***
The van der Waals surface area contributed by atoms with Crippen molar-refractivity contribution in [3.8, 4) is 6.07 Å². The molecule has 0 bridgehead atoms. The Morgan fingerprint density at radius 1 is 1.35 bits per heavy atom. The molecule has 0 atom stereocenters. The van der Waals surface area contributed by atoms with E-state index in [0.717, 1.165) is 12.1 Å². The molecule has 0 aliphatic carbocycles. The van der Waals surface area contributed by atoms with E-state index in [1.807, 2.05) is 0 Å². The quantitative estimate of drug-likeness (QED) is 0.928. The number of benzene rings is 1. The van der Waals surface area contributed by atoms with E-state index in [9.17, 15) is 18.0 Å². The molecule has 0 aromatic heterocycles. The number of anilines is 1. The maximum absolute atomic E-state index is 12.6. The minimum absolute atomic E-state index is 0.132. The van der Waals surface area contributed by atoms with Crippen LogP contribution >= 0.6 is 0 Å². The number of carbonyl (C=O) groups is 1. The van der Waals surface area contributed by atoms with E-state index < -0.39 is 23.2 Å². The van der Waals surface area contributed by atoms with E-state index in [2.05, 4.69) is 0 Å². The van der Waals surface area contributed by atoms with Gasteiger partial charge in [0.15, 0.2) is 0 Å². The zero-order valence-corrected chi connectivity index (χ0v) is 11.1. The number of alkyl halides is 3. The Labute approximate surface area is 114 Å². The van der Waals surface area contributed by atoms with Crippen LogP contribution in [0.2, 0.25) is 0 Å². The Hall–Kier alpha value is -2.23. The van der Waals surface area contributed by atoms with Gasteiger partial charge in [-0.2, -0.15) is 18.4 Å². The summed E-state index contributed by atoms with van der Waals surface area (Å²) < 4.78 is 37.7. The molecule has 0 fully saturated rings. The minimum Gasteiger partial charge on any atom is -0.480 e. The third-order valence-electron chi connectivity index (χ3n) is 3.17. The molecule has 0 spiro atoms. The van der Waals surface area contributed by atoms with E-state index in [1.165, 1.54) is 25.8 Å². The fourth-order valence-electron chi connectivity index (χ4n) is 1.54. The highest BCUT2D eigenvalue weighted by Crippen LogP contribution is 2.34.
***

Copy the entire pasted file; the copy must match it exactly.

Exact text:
The van der Waals surface area contributed by atoms with Crippen molar-refractivity contribution in [3.8, 4) is 6.07 Å². The molecule has 0 bridgehead atoms. The Morgan fingerprint density at radius 1 is 1.35 bits per heavy atom. The molecule has 0 atom stereocenters. The van der Waals surface area contributed by atoms with E-state index in [0.717, 1.165) is 12.1 Å². The molecule has 0 aliphatic carbocycles. The van der Waals surface area contributed by atoms with E-state index in [1.807, 2.05) is 0 Å². The quantitative estimate of drug-likeness (QED) is 0.928. The number of benzene rings is 1. The van der Waals surface area contributed by atoms with E-state index in [9.17, 15) is 18.0 Å². The molecule has 0 aromatic heterocycles. The number of anilines is 1. The maximum absolute atomic E-state index is 12.6. The minimum absolute atomic E-state index is 0.132. The van der Waals surface area contributed by atoms with Crippen LogP contribution >= 0.6 is 0 Å². The number of carbonyl (C=O) groups is 1. The van der Waals surface area contributed by atoms with E-state index < -0.39 is 23.2 Å². The van der Waals surface area contributed by atoms with E-state index in [2.05, 4.69) is 0 Å². The van der Waals surface area contributed by atoms with Gasteiger partial charge in [0.15, 0.2) is 0 Å². The zero-order valence-corrected chi connectivity index (χ0v) is 11.1. The number of alkyl halides is 3. The Labute approximate surface area is 114 Å². The van der Waals surface area contributed by atoms with Crippen LogP contribution in [0.2, 0.25) is 0 Å². The Hall–Kier alpha value is -2.23. The van der Waals surface area contributed by atoms with Gasteiger partial charge in [-0.2, -0.15) is 18.4 Å². The summed E-state index contributed by atoms with van der Waals surface area (Å²) < 4.78 is 37.7. The molecule has 0 fully saturated rings. The minimum Gasteiger partial charge on any atom is -0.480 e. The third-order valence-electron chi connectivity index (χ3n) is 3.17. The molecule has 0 spiro atoms. The van der Waals surface area contributed by atoms with E-state index in [1.165, 1.54) is 25.8 Å². The fourth-order valence-electron chi connectivity index (χ4n) is 1.54. The highest BCUT2D eigenvalue weighted by Crippen LogP contribution is 2.34.